Prague Process


The Prague Process is a political initiative that developed out of the 'Building Migration Partnerships (BMP)' Ministerial Conference, which took place in Prague on 28 April 2009. At this conference, the participating states adopted the BMP Joint Declaration on principles and initiatives for promoting close migration partnerships. Moreover, the participating states agreed to do so through a comprehensive, balanced and pragmatic approach that respects the human rights of migrants and their family members, as well as of refugees. The text of the BMP Joint Declaration was prepared by the participating states with the active participation of several EU bodies and international organisations. Specifically, the Joint Declaration established the following five areas as a basis for cooperation:

  • preventing and fighting illegal migration
  • integration of legally residing migrants
  • readmission, voluntary return and sustainable reintegration
  • migration, mobility and development
  • legal migration with a special emphasis on labour migration.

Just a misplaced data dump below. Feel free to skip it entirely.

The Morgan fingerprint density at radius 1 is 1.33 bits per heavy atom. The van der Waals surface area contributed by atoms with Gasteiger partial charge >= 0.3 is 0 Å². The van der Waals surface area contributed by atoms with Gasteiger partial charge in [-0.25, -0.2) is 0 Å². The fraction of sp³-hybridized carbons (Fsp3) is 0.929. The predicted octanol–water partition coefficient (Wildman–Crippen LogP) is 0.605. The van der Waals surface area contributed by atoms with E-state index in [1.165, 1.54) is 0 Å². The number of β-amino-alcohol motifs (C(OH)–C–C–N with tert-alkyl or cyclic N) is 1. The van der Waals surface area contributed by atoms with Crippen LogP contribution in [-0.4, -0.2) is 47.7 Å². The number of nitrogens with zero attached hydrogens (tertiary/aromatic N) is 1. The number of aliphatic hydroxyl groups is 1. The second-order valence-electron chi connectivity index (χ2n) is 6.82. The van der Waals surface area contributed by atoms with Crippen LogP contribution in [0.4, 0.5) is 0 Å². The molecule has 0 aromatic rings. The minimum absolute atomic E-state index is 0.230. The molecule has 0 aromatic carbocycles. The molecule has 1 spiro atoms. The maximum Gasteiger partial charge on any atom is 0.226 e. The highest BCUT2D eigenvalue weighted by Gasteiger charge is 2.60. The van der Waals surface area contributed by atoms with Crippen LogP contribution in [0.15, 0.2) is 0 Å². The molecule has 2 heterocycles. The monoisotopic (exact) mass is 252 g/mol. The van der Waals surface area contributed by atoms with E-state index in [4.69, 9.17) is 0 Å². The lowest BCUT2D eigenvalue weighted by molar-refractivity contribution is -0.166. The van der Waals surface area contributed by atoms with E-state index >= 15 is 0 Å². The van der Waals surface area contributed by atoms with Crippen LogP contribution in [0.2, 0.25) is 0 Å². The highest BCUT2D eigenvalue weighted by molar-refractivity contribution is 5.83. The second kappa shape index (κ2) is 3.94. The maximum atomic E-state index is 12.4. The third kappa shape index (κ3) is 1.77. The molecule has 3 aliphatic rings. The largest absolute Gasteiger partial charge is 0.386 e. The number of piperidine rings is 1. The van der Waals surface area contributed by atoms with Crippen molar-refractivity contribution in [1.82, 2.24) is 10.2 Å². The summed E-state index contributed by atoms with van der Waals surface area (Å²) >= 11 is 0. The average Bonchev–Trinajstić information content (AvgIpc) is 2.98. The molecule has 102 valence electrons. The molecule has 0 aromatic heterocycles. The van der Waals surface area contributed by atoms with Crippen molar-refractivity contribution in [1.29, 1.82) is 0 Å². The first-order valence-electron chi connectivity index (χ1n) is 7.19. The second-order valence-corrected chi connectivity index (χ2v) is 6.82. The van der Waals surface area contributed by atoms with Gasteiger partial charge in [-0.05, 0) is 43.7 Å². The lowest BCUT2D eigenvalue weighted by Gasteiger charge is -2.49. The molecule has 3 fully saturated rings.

The main aim of the Prague Process has been to promote migration partnerships between the states of the European Union/Shengen area, Western Balkans, Eastern Partnership, and Central Asia, as well as Russia and Turkey, in line with the Global Approach to Migration and Mobility (GAMM), which constitutes the overarching framework for the external dimension of EU migration policy. The Process is led by Poland, while the Core Group, comprised of 15 states, the European Commission and ICMPD, supports the Senior Officials Meetings.  The Senior Officials group constitutes the decisive body of the Prague Process.

The Prague Process Action Plan 2012–2016 adopted during the Ministerial Conference: Building Migration Partnerships in Action in Poznan on 4 November 2011 outlines 22 concrete activities in 6 thematic areas to be implemented during that period. The preparatory meetings for the Action Plan resulted in extending the thematic scope of the Process's agenda to the area of asylum and vulnerable groups, which evolved into an independent area of further cooperation. From 2012–2016, Poland and six other leading states are implementing the EU-funded initiative 'Support for the Implementation of the Prague Process and its Action Plan' also known as the 'Prague Process Targeted Initiative (PP TI)'. This initiative is led by Poland together with the Czech Republic, Germany, Hungary, Romania, Slovakia and Sweden, who also take the lead in the pilot projects of PP TI.  In addition to the PP TI project, Poland also supports the Prague Process financially on an ad hoc basis and organises/hosts Core Group meetings. ICMPD serves as the Prague Process Secretariat and the Support Team of the Prague Process Targeted Initiative.